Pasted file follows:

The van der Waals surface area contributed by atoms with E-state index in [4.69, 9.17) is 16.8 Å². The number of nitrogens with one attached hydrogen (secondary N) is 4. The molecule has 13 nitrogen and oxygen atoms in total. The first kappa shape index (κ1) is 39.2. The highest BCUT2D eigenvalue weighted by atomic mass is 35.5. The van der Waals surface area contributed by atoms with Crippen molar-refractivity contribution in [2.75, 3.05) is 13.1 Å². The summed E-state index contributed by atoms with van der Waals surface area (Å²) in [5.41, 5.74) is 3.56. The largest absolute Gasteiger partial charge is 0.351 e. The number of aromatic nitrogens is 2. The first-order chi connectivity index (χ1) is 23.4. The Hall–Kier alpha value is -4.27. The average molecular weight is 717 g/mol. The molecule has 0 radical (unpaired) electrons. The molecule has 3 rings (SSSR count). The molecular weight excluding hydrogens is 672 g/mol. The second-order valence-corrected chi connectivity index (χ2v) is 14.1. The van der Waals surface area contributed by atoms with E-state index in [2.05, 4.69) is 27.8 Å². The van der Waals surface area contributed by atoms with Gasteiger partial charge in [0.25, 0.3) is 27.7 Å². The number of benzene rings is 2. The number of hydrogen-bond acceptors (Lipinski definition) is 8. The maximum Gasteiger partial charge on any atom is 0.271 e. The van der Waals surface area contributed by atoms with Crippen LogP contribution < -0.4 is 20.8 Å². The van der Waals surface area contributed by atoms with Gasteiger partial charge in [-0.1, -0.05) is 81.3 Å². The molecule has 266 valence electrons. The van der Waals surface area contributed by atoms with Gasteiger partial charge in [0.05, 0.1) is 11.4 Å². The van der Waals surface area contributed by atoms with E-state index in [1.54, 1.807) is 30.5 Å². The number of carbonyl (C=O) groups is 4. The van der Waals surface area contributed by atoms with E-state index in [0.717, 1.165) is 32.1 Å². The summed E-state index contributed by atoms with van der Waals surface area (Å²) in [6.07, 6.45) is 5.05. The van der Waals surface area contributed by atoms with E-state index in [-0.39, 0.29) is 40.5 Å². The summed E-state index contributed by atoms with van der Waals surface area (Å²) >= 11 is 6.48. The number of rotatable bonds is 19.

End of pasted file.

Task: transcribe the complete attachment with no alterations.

The van der Waals surface area contributed by atoms with E-state index in [4.69, 9.17) is 16.8 Å². The number of nitrogens with one attached hydrogen (secondary N) is 4. The molecule has 13 nitrogen and oxygen atoms in total. The first kappa shape index (κ1) is 39.2. The highest BCUT2D eigenvalue weighted by atomic mass is 35.5. The van der Waals surface area contributed by atoms with Crippen molar-refractivity contribution in [2.75, 3.05) is 13.1 Å². The summed E-state index contributed by atoms with van der Waals surface area (Å²) in [5.41, 5.74) is 3.56. The largest absolute Gasteiger partial charge is 0.351 e. The number of aromatic nitrogens is 2. The first-order chi connectivity index (χ1) is 23.4. The Hall–Kier alpha value is -4.27. The average molecular weight is 717 g/mol. The molecule has 0 radical (unpaired) electrons. The molecule has 3 rings (SSSR count). The molecular weight excluding hydrogens is 672 g/mol. The second-order valence-corrected chi connectivity index (χ2v) is 14.1. The van der Waals surface area contributed by atoms with E-state index in [2.05, 4.69) is 27.8 Å². The van der Waals surface area contributed by atoms with Gasteiger partial charge in [0.25, 0.3) is 27.7 Å². The number of benzene rings is 2. The number of hydrogen-bond acceptors (Lipinski definition) is 8. The maximum Gasteiger partial charge on any atom is 0.271 e. The van der Waals surface area contributed by atoms with Crippen LogP contribution < -0.4 is 20.8 Å². The van der Waals surface area contributed by atoms with Gasteiger partial charge in [-0.1, -0.05) is 81.3 Å². The molecule has 266 valence electrons. The van der Waals surface area contributed by atoms with Gasteiger partial charge in [0.05, 0.1) is 11.4 Å². The van der Waals surface area contributed by atoms with E-state index in [1.54, 1.807) is 30.5 Å². The number of carbonyl (C=O) groups is 4. The van der Waals surface area contributed by atoms with E-state index in [0.717, 1.165) is 32.1 Å². The summed E-state index contributed by atoms with van der Waals surface area (Å²) in [6.07, 6.45) is 5.05. The van der Waals surface area contributed by atoms with E-state index in [-0.39, 0.29) is 40.5 Å². The summed E-state index contributed by atoms with van der Waals surface area (Å²) >= 11 is 6.48. The number of rotatable bonds is 19.